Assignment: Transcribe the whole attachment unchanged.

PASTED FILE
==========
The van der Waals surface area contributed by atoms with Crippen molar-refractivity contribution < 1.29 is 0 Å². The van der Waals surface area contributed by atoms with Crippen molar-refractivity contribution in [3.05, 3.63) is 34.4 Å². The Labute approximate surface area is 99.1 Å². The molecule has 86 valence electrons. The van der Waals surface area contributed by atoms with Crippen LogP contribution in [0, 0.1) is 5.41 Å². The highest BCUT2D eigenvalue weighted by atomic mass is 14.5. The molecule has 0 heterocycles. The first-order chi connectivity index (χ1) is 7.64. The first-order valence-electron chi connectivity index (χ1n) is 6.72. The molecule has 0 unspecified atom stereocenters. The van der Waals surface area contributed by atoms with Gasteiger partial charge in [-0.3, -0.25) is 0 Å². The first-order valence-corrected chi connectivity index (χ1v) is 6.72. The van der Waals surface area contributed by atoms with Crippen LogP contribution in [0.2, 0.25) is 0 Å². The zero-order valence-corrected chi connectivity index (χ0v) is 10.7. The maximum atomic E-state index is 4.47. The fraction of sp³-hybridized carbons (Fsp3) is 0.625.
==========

The van der Waals surface area contributed by atoms with Crippen molar-refractivity contribution < 1.29 is 0 Å². The van der Waals surface area contributed by atoms with Crippen molar-refractivity contribution in [3.05, 3.63) is 34.4 Å². The Labute approximate surface area is 99.1 Å². The molecule has 86 valence electrons. The van der Waals surface area contributed by atoms with Crippen LogP contribution in [0, 0.1) is 5.41 Å². The highest BCUT2D eigenvalue weighted by atomic mass is 14.5. The molecule has 0 heterocycles. The first-order chi connectivity index (χ1) is 7.64. The first-order valence-electron chi connectivity index (χ1n) is 6.72. The molecule has 0 unspecified atom stereocenters. The van der Waals surface area contributed by atoms with Gasteiger partial charge in [-0.3, -0.25) is 0 Å². The first-order valence-corrected chi connectivity index (χ1v) is 6.72. The van der Waals surface area contributed by atoms with Crippen LogP contribution in [0.2, 0.25) is 0 Å². The zero-order valence-corrected chi connectivity index (χ0v) is 10.7. The maximum atomic E-state index is 4.47. The fraction of sp³-hybridized carbons (Fsp3) is 0.625.